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Playground Surface Options for Schools and Parks

Falls to the ground from play equipment is the leading cause of playground injuries, according to the Consumer Products Safety Commission (CPSC). It is important that all playground surfaces are adequately cushioned, as life-threatening head injuries can occur from falls at any height. The landing areas around swings, slides, elevated platforms, merry-go-rounds and climbers are of particular importance because falls from these are more likely to produce serious head injuries.

What is a Playground Use Zone 

The use zone is the surface under and around a piece of playground equipment that a child falling from or exiting from the equipment would be expected to land on. To reduce the risk of injury, surface protection should extend at least 6 feet around each piece of equipment and be installed to the proper depth. 

There are a few exceptions that require more than 6 feet. For example, a single-axis belt swing should have surface protection extending in back and front to a distance at least twice the height of the suspending bar.

Improper Cushioning Methods 

The following cushioning methods are ineffective and pose risks: 

  • Concrete, asphalt and other hard surfaces
  • Grass and dirt (wear and environmental factors can reduce their shock-absorbing effectiveness)
  • Wood mulch treated with chromated copper arsenate (CCA) 

Additionally, loose-fill is unfit for playgrounds intended for toddlers. And while carpeting and mats can be used in some instances, they must be tested and comply with ASTM F1292 (Standard Specification for Impact Attenuation of Surfacing Materials within the Use Zone of Playground Equipment) before use. 

Proper Cushioning Methods: Unitary Materials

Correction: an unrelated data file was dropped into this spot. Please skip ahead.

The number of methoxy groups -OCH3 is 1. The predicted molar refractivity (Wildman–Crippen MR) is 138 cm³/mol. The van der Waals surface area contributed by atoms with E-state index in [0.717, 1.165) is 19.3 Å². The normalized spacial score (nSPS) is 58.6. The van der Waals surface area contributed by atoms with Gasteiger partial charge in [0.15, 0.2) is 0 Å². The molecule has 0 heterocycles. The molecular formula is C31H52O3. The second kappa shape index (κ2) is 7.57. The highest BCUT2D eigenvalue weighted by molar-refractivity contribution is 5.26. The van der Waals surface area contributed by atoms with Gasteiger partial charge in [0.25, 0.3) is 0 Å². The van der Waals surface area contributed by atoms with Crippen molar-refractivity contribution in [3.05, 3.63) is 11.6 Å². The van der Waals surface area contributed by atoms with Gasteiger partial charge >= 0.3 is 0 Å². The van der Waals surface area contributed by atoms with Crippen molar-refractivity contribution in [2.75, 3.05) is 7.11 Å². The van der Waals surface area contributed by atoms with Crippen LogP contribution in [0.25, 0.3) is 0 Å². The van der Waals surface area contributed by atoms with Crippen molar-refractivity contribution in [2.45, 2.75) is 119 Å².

Unitary materials used under or around playground equipment include rubber mats and tiles or a combination of energy-absorbing materials held in place by a binder. The binder is poured in place at the playground site and cures to form a unitary shock-absorbing surface. Shock-absorbing properties vary by material type, and light-colored materials stay cooler in the intense sun, decreasing the likelihood of blistering on bare feet. 

Proper Cushioning Methods: Loose-Fill Materials 

Two popular loose-fill surfacing materials appropriate for under or around playground equipment are engineered wood fiber and rubber mulch, permitting they have been designed specifically as a playground safety surface. Other loose-fill materials—like wood chips, wood mulch (not CCA treated), sand and pea gravel—generally fall into the landscaping category. 

All loose-fill surfacing should be free of nails, staples and hazardous metals such as lead and arsenic. To ensure accessibility to all users, including those in wheelchairs, surfacing materials should be certified to comply with ASTM F1951 (Standard Specification for Determination of Accessibility of Surface Systems Under and Around Playground Equipment).

If the playground is installed over hard surfaces, such as concrete, asphalt or hard packed earth, the CPSC recommends the following layers of protection.

  • Immediately over the hard surface there should be a 3- to 6-inch base layer of loose-fill (e.g., gravel for drainage)
  • On top of that should be a layer of Geotextile (filter) cloth, adding reinforcement and separation, enhancing water movement, and retarding soil movement
  • Next is a layer of loose-fill surfacing material; this layer should also include embed impact-attenuating mats for areas where displacement is likely

For all surfacing materials, you should request information from ASTM F1292, which specifies the critical height ratings and depth/ height ratios, from the manufacturer or supplier. The critical height rating is the fall height below which a life-threatening head injury would not be expected to occur. From this information and the fall height of the equipment, the proper material depth can be established.

Surface Protection Inspections 

Playgrounds should be inspected daily to ensure that loose-fill surfacing material has not been "kicked out" of the landing areas. To help ensure the correct level of loose-fill surfacing material is maintained, attach markers to playground equipment support posts. These markers will help you determine when additional surfacing material should be added. 

Your daily inspection should also include the removal of any foreign objects and debris such as broken glass, rocks and concrete or needles.

 

 

 

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